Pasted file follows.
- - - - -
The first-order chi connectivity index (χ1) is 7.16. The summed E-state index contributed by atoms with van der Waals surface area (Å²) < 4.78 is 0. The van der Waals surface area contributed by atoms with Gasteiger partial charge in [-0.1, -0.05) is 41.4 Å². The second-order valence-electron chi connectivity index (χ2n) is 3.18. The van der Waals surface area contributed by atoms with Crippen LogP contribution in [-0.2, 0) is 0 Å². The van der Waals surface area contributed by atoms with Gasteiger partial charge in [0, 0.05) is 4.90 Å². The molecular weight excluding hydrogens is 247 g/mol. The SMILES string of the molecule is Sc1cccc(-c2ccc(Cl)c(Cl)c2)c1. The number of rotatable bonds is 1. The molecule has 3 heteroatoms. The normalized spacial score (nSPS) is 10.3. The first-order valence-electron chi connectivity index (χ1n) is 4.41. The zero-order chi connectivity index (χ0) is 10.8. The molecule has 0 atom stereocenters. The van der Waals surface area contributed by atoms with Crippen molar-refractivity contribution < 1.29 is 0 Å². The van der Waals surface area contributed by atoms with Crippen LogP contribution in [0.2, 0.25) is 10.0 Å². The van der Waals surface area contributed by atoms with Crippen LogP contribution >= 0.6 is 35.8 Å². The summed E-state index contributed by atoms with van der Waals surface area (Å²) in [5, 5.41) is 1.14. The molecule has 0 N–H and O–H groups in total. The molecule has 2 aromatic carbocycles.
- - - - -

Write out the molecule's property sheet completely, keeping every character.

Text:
The first-order chi connectivity index (χ1) is 7.16. The summed E-state index contributed by atoms with van der Waals surface area (Å²) < 4.78 is 0. The van der Waals surface area contributed by atoms with Gasteiger partial charge in [-0.1, -0.05) is 41.4 Å². The second-order valence-electron chi connectivity index (χ2n) is 3.18. The van der Waals surface area contributed by atoms with Crippen LogP contribution in [-0.2, 0) is 0 Å². The van der Waals surface area contributed by atoms with Gasteiger partial charge in [0, 0.05) is 4.90 Å². The molecular weight excluding hydrogens is 247 g/mol. The SMILES string of the molecule is Sc1cccc(-c2ccc(Cl)c(Cl)c2)c1. The number of rotatable bonds is 1. The molecule has 3 heteroatoms. The normalized spacial score (nSPS) is 10.3. The first-order valence-electron chi connectivity index (χ1n) is 4.41. The zero-order chi connectivity index (χ0) is 10.8. The molecule has 0 atom stereocenters. The van der Waals surface area contributed by atoms with Crippen molar-refractivity contribution < 1.29 is 0 Å². The van der Waals surface area contributed by atoms with Crippen LogP contribution in [0.2, 0.25) is 10.0 Å². The van der Waals surface area contributed by atoms with Crippen LogP contribution >= 0.6 is 35.8 Å². The summed E-state index contributed by atoms with van der Waals surface area (Å²) in [5, 5.41) is 1.14. The molecule has 0 N–H and O–H groups in total. The molecule has 2 aromatic carbocycles.